2. The descending part of the medial longitudinal bundle is composed chiefly of uncrossed axones from the large cell-bodies in the nucleus tegmenti profundus of the reticular formation. This is the anterior reticulo-spinal fasciculus. Beginning at the nucleus tegmenti profundus, which is the nucleus lateralis superior of the reticular formation, it receives fibers from each reticular nucleus down to the nucleus lateralis inferior of the medulla. It receives the largest accession of fibers in the pons, where the nucleus lateralis medius and the three nuclei centrales are located. On this account James S. Collier suggests that it be called the medial ponto-spinal tract. It has been traced through the anterior fasciculus proprius to the lower part of the spinal cord. Its size is gradually reduced by the ending of a few fibers in the gray substance corresponding to each segment of the cord. It is associative in function.
Muskens and others describe a second descending strand in the medial longitudinal bundle. Muskens calls it the commis suro-medullary fasciculus. It rises from two nuclei: the nucleus of the posterior commissure (nucleus of Darkschewitsch) and the nucleus of the medial longitudinal bundle. The nucleus of the posterior commissure is in the prolongation of central gray substance, ventral and frontal to the posterior commissure; the nucleus of the medial longitudinal bundle lies still farther for ward in the lateral wall of the third ventricle, just caudal to the plane of the mammillary bodies. The fibers rising in these nuclei are small and descend, with few exceptions, no farther than the abducent nucleus; a very few have been found in the cervical cord.
The medial longitudinal bundle is an association tract of great importance in all vertebrates, especially connecting the ves tibular nuclei with the nuclei controlling ocular movements. It contains fibers from Deiter's and Bechterew's nuclei on the same side and from the chief nucleus of Schwalbe on the opposite side. The fibers divide T-like and the branches ascend and descend to reach the motor nuclei of the brain-stem. These fibers are medullated in the fourth and fifth months with the fasciculus proprius of the cord.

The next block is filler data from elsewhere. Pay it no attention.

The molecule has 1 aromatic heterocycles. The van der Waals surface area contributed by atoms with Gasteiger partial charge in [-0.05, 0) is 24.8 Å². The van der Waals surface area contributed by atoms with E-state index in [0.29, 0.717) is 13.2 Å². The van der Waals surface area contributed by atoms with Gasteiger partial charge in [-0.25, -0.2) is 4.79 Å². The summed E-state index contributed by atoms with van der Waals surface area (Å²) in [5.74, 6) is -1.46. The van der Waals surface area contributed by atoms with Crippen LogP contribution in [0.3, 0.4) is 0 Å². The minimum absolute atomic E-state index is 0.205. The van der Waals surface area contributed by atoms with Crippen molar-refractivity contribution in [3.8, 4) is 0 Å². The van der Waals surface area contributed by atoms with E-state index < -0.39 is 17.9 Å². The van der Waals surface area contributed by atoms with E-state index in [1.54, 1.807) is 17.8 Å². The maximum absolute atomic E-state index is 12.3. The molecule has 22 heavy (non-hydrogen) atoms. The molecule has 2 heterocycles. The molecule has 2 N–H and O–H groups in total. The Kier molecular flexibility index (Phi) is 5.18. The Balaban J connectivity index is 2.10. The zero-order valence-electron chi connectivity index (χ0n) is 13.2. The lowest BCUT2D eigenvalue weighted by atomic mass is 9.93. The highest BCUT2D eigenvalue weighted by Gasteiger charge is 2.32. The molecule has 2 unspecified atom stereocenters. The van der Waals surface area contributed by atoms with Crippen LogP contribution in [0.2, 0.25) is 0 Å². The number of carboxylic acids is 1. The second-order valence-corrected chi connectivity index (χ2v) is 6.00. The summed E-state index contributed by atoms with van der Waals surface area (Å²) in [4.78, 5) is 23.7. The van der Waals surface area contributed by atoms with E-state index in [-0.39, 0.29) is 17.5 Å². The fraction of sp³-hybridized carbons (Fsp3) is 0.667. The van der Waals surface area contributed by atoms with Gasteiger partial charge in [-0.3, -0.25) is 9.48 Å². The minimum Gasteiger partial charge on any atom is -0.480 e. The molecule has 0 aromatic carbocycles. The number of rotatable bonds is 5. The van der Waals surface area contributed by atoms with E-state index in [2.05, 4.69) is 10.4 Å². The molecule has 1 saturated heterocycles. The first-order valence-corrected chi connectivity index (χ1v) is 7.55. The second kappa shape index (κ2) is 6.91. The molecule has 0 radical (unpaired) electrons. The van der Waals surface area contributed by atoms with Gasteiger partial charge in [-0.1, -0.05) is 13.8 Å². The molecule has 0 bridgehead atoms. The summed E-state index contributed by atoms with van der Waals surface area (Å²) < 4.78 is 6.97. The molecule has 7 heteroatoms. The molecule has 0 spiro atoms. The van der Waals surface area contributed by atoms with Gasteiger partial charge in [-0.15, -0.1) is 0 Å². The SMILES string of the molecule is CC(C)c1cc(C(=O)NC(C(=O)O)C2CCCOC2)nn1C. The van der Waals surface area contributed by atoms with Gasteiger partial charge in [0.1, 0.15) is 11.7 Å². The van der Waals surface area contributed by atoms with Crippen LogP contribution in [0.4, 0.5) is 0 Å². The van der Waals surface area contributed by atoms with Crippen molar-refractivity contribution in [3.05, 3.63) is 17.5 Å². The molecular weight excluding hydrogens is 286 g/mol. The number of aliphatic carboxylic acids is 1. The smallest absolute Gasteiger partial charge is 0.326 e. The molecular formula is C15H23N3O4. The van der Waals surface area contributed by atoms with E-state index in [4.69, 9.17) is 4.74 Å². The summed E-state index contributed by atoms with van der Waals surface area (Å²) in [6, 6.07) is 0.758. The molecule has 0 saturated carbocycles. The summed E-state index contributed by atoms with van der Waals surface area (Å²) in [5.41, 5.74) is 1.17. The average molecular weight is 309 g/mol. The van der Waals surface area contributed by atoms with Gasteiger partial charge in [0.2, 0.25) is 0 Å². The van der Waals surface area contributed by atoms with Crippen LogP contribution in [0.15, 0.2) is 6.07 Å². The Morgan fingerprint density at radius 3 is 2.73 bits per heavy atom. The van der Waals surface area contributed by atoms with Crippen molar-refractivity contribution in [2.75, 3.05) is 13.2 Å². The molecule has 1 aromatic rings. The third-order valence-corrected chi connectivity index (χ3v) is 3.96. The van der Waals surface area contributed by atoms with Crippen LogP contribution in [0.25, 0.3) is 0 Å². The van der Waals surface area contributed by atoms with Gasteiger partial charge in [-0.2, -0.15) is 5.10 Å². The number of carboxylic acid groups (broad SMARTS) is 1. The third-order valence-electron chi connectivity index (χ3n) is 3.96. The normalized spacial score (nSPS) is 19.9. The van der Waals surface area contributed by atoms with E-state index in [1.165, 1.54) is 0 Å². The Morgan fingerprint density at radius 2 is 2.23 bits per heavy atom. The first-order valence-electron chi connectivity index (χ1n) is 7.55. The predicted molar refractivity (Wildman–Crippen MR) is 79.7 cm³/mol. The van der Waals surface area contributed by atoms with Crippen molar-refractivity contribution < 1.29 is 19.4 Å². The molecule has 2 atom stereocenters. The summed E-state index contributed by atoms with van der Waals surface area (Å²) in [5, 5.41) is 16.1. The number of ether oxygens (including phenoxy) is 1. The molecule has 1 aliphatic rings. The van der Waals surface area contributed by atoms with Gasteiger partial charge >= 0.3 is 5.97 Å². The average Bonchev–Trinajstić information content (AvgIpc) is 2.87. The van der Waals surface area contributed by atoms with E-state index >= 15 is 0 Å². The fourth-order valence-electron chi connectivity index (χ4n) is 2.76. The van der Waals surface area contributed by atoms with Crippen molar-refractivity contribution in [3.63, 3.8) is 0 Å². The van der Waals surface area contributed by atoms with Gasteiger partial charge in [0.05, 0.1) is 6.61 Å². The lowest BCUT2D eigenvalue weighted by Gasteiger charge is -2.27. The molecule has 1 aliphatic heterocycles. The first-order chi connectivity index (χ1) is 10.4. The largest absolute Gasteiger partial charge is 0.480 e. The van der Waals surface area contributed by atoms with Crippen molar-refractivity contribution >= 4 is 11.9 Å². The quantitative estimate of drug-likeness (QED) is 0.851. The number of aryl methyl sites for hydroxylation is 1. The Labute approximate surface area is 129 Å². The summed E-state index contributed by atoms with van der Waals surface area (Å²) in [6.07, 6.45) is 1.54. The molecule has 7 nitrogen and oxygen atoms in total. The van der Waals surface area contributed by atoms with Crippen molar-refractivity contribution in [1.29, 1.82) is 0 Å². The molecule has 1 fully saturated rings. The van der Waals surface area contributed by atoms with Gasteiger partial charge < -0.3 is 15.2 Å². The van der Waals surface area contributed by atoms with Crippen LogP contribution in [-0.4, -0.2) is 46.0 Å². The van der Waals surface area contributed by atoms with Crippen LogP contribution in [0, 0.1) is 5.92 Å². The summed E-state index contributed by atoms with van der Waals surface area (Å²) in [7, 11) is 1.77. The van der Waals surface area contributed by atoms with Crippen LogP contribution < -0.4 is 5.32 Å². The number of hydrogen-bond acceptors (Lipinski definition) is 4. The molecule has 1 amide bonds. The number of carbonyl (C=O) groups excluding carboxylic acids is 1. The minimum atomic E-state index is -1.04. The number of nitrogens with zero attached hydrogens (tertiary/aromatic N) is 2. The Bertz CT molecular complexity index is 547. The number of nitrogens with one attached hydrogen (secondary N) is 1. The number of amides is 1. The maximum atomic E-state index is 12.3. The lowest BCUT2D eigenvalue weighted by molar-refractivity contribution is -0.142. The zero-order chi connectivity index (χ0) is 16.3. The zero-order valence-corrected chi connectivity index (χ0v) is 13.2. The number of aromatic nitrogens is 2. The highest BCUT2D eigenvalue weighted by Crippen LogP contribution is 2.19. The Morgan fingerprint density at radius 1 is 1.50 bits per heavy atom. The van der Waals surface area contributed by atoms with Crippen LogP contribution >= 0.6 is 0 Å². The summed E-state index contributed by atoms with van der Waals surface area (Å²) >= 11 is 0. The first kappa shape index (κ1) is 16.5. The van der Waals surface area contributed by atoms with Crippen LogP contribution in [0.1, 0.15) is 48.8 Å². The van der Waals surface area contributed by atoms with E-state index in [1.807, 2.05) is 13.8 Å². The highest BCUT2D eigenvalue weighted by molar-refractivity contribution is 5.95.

The lateral reticulo-spinal fasciculus begins to form in the lower part of the tegmentum. It is composed of crossed fibers from the nucleus tegmenti profundus in the mid-brain. Aug mented by axones from the other reticular nuclei in the pons and medulla, it continues downward through the lateral column of the spinal cord. Many axones of the reticular nuclei divide
into an ascending and a descending ramus; there are also ascending fibers in the tract whose origin is in the cord. The latter form a spino-reticular fasciculus.
In the mid-brain the medial longitudinal bundle also contains fibers derived—(r) from the oculomotor nucleus, which descend to the pons, and enter into facial nerve through which they supply the muscles of expression above the eye; and (2) from the nucleus of the abducent nerve. Running upward and decussating, the latter strand of fibers terminates in the opposite nucleus of the oculomotor nerve, and thus innervates the medial rectus of that eye. This strand accounts for the conjugate action of the two eyes in both health and disease.
Anterior Tecto-spinal Fasciculus (anterior or ventral longi tudinal bundle of Heald).—The anterior tecto-spinal bundle runs ventro-lateral to the medial longitudinal bundle and so close to it as to be considered a part of that bundle by many anatomists. It is not a separate and discrete bundle visible in the normal adult brain; it has been located by a study of mye linization and of degeneration following lesions of the tectum (quadrigeminal lamina) (see Figs. 6o and 64). A few of its fibers rise in the inferior colliculus but its chief origin is in the superior colliculus of the corpora quadrigemina, whence it decussates at once through the dorsal tegmental decussation (Meynerti) and descends through the reticular formation of the pons and medulla; and then through the fissural side of the anterior column of the spinal cord until it fades away in the lumbar region. Its fibers end in the gray matter of the cord on both sides and in the genetic nuclei of cerebral nerves; but chiefly in the nuclei of the oculomotor, trochlear and abducent nerves and in the cilio-spinal center of the spinal cord. In function the anterior tecto-spinal bundle is reflex; it is connected with all ocular reflexes which are excited by impulses from the retinm, such as accommodation for distance, pupillary contrac tion and dilatation.
The lateral tecto-spinal fasciculus rises in both quadrigeminal colliculi on the same side. It descends without crossing through the ventro-lateral part of the tegmentum, just dorsal to the medial fillet which is about to be described. In its course through the pons, medulla and cord it is associated with the rubro-spinal and thalamo-spinal tracts; like them it establishes connections with motor nuclei.